The recent credit surge, seen in historical context

Franziska Ohnsorge's picture

Since the global financial crisis, credit to the private nonfinancial sector in emerging markets and developing economies (EMDEs) has surged. Within this overall surge, however, there has been considerable divergence between commodity-exporting and -importing economies. In commodity-importing EMDEs, credit-to-GDP ratios are high by historical standards but are now stable or declining. In commodity-exporting EMDEs, in contrast, credit growth has been near a pace associated with past credit booms, but private sector credit levels are still moderate, and, with a few exceptions, still well below thresholds identified as warning signs.

An opportunity for East Asia in plunging oil prices

Axel van Trotsenburg's picture
Image "Pro Pit" by Aaron Webb is licensed under CC BY-NC-SA 2.0
Image "Pro Pit" by Aaron Webb is licensed under CC BY-NC-SA 2.0

“Never let an opportunity pass by, but always think twice before acting,” says a Japanese proverb with particular pertinence for East Asia today.

Plunging oil prices present a significant opportunity for most of the region’s developing countries to strengthen the competitiveness of their economies and take advantage of the ongoing global recovery.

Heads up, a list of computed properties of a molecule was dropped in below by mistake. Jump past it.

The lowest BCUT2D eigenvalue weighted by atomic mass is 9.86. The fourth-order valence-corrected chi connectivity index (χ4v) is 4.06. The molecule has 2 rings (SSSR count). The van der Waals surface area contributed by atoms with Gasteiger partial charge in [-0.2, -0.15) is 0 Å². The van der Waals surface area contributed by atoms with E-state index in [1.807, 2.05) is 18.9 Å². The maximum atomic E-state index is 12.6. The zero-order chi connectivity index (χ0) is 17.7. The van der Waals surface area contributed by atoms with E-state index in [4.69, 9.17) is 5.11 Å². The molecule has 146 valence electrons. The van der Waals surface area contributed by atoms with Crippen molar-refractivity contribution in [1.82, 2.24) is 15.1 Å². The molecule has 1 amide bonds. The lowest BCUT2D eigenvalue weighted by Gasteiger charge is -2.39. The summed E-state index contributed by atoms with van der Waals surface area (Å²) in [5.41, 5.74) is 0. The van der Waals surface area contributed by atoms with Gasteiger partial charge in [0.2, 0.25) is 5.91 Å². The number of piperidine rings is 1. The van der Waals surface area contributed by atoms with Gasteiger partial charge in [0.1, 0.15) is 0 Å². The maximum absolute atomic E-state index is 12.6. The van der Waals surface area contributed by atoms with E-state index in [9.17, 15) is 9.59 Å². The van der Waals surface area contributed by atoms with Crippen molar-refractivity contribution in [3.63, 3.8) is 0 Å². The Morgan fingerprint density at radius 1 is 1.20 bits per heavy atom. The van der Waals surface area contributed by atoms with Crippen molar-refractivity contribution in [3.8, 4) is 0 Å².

The drop in oil prices — over 50% since mid-2014 — reflects several years of increasing oil supply, particularly in North America, along with decreased geopolitical risks to global production, OPEC’s efforts to maintain production levels and market share, and weaker-than-expected global growth last year. These factors are likely to persist, with oil prices expected to remain low through at least 2016.

Most countries in East Asia, including Japan, benefit from the price decline because they are oil importers. They can expect more rapid economic growth, lower inflation and improved current account balances.

Global Economic Outlook in One Thousand Words

Kaushik Basu's picture

[All numbers cited in this essay are from the World Bank’s latest Global Economic Prospects. The analysis is mine.]

The economic prospect for the world in 2014 is best described as uneventful. It is a strange world we live in that this is the good news. After six years of turmoil marked by financial crises and long stretches of recession in several countries, it is indeed heartening that we are headed for uneventful times with a slow pick-up in global growth.

The world in 2013 grew by 2.4%. We are forecasting a growth of 3.2% in 2014. This is the point forecast. There is a lot that is happening around it, with some countries expected to make a strong recovery, some weak, and some actually slowing. And for each country there are bands of possibilities around their respective point forecasts.